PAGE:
Reading and rereading Greek tragedy, in which those stories I read as a child were fleshed out, the characters given human voices, I reached the point where I understood, at least in literary terms, something about the not-so-good-but-still-great Greek gods. Or maybe it would be more right to say, I at least understood something of what these playwrights understood about the gods. I could see, for example, how Medea rationalizes her crime, talks herself into it, and how reason is put to the service of the mad jealousy that's really driving her. It's the same thing with Clytemnestra, in Agammemnon. It's the plausibility of their craziness that's so scary.
Or, by contrast, Oedipus coming to the absolute worst of self-knowledge and finding at last a sublime dignity and blessedness there, and you watch it sort of flame up in him over the course of the play as he gets stronger and more lucid each minute. Again, the presence of something invisible and powerful. You might say that his self-knowledge is the polar opposite of the madness of Medea; by it he becomes a divinity, by her lack of it she becomes a monster.
And still, there is so little of intention or will either way; one is always in doubt of one's power because, as the plays so powerfully illustrate, the gods are always just out of sight, their intentions are not revealed clearly, you don't know what is you and what is them, and that is, in a sense, what it is to be human. This is a much more interesting idea to me than the idea that so-and-so had a catastrophe because he got too big for his britches. So while Clytemnestra is making her perfectly reasonable arguments for murdering her husband while he's taking a bath, you realize that the arguments themselves indicate and invoke the presence of whatever divine power drives that crazy idea.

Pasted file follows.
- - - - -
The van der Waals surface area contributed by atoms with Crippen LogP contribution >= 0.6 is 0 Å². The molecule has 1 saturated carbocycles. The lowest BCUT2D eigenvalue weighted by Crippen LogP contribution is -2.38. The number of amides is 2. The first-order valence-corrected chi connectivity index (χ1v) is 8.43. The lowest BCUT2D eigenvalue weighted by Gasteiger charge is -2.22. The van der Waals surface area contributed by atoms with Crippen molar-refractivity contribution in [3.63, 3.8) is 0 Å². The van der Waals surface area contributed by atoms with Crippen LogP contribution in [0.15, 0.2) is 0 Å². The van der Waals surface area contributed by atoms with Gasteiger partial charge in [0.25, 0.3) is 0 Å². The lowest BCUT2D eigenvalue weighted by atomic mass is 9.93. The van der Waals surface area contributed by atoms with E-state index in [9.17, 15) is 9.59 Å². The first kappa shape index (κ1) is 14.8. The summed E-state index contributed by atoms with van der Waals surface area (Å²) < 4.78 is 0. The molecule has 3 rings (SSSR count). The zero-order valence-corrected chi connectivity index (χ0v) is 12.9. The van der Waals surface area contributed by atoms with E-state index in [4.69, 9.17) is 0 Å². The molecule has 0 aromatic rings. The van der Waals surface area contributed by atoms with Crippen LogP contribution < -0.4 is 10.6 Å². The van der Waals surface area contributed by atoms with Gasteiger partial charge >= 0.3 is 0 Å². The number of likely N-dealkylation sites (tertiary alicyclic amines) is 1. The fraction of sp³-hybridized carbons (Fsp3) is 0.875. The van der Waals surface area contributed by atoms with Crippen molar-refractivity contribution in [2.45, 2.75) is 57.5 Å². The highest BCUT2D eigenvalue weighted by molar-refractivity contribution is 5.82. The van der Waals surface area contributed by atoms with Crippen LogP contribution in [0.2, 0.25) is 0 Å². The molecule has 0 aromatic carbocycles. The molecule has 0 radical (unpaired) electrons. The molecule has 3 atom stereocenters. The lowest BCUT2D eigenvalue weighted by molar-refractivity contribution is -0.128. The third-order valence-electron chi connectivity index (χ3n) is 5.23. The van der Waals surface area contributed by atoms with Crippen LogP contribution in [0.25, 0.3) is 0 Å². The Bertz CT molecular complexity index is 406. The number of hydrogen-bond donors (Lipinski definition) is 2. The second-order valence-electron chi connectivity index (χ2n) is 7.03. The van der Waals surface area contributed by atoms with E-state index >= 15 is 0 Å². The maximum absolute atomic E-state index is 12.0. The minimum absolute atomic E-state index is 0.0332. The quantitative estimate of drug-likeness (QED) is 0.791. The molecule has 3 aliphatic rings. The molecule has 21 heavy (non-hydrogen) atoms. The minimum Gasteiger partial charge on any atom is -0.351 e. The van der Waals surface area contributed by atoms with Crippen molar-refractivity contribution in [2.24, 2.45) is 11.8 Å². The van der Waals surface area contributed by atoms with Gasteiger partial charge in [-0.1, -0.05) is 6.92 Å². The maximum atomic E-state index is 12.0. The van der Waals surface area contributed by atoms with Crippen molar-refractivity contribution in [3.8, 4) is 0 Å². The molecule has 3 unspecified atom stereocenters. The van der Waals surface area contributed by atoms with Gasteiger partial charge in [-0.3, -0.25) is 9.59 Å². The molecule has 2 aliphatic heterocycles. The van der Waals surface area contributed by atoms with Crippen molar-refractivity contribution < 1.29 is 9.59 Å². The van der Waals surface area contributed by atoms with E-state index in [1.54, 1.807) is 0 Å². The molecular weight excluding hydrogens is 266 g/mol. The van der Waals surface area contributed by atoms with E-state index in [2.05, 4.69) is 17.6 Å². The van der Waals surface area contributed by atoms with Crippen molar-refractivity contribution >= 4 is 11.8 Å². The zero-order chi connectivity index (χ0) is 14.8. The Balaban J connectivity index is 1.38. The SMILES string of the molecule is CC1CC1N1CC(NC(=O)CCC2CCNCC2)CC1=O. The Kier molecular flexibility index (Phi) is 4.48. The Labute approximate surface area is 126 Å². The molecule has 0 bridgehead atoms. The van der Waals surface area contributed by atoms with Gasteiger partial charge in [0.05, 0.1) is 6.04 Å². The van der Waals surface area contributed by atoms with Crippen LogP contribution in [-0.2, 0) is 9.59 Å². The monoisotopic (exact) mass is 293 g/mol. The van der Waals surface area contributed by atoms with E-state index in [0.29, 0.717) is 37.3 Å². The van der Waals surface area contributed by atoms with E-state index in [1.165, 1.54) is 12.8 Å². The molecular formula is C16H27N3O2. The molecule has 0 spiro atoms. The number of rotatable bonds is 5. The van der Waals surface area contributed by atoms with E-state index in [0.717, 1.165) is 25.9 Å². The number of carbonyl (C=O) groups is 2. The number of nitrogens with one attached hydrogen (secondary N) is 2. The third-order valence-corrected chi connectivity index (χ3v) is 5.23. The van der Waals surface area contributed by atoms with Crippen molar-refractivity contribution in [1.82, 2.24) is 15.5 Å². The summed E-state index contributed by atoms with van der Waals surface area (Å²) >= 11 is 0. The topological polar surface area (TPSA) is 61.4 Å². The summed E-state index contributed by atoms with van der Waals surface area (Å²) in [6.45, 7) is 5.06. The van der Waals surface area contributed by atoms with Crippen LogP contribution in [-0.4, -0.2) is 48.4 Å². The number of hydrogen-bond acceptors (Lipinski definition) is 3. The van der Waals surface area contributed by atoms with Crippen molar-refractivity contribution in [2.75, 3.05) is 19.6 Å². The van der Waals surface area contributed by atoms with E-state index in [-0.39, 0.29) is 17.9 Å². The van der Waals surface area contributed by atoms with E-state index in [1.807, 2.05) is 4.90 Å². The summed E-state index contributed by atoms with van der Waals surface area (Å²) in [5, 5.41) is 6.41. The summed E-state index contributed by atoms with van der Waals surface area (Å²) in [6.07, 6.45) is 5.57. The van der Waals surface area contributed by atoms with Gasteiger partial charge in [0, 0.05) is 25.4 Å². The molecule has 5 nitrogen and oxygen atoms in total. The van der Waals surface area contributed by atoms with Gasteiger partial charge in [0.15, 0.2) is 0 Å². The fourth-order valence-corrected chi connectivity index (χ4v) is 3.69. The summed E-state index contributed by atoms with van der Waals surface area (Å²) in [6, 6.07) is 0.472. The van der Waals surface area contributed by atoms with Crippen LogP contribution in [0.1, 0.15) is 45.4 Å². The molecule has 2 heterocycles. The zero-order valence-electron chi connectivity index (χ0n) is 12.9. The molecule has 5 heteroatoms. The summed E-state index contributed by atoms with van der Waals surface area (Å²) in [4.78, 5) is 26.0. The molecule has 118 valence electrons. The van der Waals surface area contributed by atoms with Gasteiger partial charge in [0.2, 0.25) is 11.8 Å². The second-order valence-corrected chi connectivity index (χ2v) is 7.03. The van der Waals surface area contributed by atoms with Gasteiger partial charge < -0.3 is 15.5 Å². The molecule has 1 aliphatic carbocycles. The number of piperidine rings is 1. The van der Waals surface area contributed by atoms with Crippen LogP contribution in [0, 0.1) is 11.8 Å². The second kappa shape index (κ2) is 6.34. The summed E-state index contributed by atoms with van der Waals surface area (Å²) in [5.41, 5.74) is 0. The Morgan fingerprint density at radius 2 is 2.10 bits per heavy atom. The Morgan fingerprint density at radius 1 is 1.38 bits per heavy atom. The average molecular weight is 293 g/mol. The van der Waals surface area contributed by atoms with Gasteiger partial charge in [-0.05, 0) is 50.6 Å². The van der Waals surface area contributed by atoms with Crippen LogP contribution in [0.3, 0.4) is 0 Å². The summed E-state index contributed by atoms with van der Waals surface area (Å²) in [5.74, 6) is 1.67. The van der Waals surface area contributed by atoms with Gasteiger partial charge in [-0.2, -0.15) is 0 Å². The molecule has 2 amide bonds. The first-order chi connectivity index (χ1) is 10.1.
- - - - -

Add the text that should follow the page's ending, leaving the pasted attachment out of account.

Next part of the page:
I got that. But it still wasn't personal.
Personal is when I realized I'm up against it too, I mean, up against forces in my own self, that distract me, that make me afraid or insecure or angry; OK I don't go murdering people in baths, but I murder time like nobody's business. A worry takes possession of me and I have to fight to get out from under it. A feeling tugs and tugs at my mind and won't let me settle down and concentrate on work I want to do. Or even stranger things. I remember years ago, not long after I had settled down into domestic life with The One, sitting down to read one afternoon, "Well, here we are, this is it and isn't it nice?" and after half an hour or so, instead of feeling contentment, I had panic, confusion, shortness of breath, and a desire to run like hell out of the house and never come back, a feeling of doom. I didn't run, but I was never quite at ease after that. And who hasn't had to talk themselves out of being in love at one time or another?
After all the excitement there you are with the slog back into your right mind, one foot in front of the other, day after day, in the hope of some small showing of grace from anywhere. The first virtue is endurance. This time last year I was in Sardinia.